A leading Chinese scientist has warned that China’s rapid plans to boost its number of nuclear power plant reactors is a disaster in the making, because the country has yet to invest in adequate safety controls to counter a potential Fukushima accident in the future.
China targets to have constructed 71 operational nuclear power plants by 2020, boosting its nuclear capacity from 21 gigawatts to over 50 gigawatts by the timeframe. It won’t stop there. Over the next 10 years to 2030, it will build additional power plants so it can reach the 150 gigawatts level.
“This is insane,” physicist He Zuoxiu told the Guardian.
The rapid nuclear energy expansion meant to reduce China’s reliance on coal. The latter supplies 70 percent of the country’s current energy needs, but it has obvious environmental consequences to China.
He doesn’t deny China needs to change its energy mix, but worries the rollout was going too fast. He believes at the rate, safety and monitoring expertise are sure to be overlooked.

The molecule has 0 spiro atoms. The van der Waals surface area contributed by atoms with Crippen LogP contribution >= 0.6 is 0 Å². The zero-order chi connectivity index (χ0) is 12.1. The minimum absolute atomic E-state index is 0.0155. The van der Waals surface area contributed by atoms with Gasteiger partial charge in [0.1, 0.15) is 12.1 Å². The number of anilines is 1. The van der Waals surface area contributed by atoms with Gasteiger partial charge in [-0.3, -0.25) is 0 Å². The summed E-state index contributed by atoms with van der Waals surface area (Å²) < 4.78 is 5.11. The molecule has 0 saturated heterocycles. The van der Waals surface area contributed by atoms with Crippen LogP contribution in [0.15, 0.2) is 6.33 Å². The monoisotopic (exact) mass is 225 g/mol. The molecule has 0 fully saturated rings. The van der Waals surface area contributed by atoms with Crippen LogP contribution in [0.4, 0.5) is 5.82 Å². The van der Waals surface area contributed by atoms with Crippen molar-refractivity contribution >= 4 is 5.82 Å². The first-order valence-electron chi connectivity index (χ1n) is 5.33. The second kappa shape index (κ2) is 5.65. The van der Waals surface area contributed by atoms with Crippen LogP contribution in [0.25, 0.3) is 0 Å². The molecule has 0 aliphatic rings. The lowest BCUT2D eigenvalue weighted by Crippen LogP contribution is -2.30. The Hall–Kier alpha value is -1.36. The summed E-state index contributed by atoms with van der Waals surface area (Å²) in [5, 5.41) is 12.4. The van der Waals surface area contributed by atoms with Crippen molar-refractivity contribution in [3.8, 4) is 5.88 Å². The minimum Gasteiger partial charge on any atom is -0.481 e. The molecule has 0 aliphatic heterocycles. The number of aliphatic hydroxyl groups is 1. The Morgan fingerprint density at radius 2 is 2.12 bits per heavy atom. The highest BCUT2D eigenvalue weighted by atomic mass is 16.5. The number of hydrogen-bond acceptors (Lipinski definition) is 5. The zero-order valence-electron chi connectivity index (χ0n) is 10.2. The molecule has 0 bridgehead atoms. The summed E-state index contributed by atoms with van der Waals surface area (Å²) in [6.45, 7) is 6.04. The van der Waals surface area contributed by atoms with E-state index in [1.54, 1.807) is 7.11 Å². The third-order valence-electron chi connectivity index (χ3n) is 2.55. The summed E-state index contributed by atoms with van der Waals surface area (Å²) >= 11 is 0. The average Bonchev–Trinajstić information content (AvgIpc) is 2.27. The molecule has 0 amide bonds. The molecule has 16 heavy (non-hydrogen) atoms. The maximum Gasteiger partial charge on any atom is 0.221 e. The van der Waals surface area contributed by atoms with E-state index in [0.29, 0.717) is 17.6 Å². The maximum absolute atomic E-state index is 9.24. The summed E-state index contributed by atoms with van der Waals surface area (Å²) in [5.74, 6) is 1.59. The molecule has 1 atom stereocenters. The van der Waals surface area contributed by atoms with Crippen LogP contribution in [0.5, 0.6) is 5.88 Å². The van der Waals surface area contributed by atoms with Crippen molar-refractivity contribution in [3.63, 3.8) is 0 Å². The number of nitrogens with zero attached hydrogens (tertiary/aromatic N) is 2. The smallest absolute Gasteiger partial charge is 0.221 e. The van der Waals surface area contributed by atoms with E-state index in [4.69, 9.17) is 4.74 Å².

“There are currently two voices on nuclear energy in China. One prioritises safety while the other prioritizes development.” He added, “corruption, poor management abilities and decision-making capabilities” will surely become factors in the plan.
China immediately imposed a ban on new nuclear power plants after the March 2011 Fukushima disaster. It then conducted safety reviews on all operational plants. But He isn’t satisfied with the results because the safety checks were carried out under old standards.
“China currently does not have enough experience to make sound judgments on whether there could be accidents,” He said, noting majority of the country’s operational reactors were launched after 2000.
As of 2014, China’s operational nuclear power reactors on the mainland alone total to 22. Its total installed capacity is equivalent to 20.3 gigawatts. Under construction are some 24 reactors.